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Name: 'CareBear'

Sempervivums Hostas Dog Lover Irises Amaryllis Cactus and Succulents
Region: Pennsylvania
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Stush2019
Jul 23, 2016 4:49 PM CST
My friend just gave me this Aloe. Nice teeth like dog molars on sides of leaves. No ID on this. Looks similar to my Aloe 'Crosby's Prolific', A. nobilis X A. humilis var. echinatum.

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And my 'Crosby's Prolific'.

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Thanks for looking and please give me some clues.
Stush
Name: Jaime N.
Indiana (Zone 6b)
Garden Ideas: Level 1
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Kjnorris918
Jul 23, 2016 5:03 PM CST
No help on an id, but those are both very neat! Thumbs up
Name: Baja
Baja California (Zone 11b)
Cactus and Succulents Seed Starter Foliage Fan Xeriscape Container Gardener Bromeliad
Hummingbirder Native Plants and Wildflowers Garden Photography Region: Mexico Plant Identifier Forum moderator
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Baja_Costero
Jul 23, 2016 9:48 PM CST

Moderator

I agree. Aloe humilis is a cool plant and its progeny are too! Here's a humilis offset about to flower for the first time, at the end of spring.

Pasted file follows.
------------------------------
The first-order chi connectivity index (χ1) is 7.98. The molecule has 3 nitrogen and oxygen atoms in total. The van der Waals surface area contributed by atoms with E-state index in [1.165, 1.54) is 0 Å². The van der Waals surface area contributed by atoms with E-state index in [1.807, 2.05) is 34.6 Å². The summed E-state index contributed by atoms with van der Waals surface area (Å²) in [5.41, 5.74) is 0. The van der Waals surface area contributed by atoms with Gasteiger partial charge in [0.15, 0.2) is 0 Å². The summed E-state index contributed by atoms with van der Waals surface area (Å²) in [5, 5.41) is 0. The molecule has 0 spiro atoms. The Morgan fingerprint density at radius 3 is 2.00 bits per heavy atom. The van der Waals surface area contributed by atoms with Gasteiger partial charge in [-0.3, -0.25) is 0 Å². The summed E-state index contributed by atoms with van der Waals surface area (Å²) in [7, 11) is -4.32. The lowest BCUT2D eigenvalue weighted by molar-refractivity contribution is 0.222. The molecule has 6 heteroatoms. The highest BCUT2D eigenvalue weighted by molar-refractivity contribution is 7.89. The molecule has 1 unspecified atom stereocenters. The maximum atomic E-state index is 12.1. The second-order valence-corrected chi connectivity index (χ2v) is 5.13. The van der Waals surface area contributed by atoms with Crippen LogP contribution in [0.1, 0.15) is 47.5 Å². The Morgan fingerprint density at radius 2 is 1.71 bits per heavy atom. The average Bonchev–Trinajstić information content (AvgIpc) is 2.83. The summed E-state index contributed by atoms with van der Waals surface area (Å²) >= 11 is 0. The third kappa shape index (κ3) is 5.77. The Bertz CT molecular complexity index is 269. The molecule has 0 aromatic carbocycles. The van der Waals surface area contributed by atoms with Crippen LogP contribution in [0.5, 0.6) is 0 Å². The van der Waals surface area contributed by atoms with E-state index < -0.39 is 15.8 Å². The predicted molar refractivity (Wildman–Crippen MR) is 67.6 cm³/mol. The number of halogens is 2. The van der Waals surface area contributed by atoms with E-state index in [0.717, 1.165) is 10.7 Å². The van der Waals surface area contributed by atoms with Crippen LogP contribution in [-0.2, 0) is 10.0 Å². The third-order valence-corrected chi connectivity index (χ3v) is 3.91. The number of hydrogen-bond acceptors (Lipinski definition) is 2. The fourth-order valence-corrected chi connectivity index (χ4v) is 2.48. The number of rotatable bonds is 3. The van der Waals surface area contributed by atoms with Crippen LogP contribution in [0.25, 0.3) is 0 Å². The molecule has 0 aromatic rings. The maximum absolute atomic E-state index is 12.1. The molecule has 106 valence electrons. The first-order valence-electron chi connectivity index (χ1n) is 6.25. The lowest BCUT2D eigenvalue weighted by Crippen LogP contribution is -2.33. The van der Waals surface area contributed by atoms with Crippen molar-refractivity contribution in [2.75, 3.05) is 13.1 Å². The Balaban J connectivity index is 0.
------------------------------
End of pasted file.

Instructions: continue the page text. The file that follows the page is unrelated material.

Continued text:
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I am surprised to see a CP that big and juicy without tons of offsets around it. They tend to get extra super clumpy over time.
Name: 'CareBear'

Sempervivums Hostas Dog Lover Irises Amaryllis Cactus and Succulents
Region: Pennsylvania
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Stush2019
Jul 24, 2016 7:34 AM CST
Baja, I love your A. humilis. Looks similar to one I see called 'Mini Bell'. I wonder it it's the same. Sold on Ebay and is expensive.
Stush
Name: Donna
Mid Shore, Maryland (Zone 7a)
Houseplants Region: Maryland Orchids Bee Lover Hummingbirder Frogs and Toads
Native Plants and Wildflowers Butterflies Spiders! Dog Lover Garden Procrastinator Vegetable Grower
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Shy_gardener
Jul 24, 2016 8:39 AM CST
OH my... so Awesome...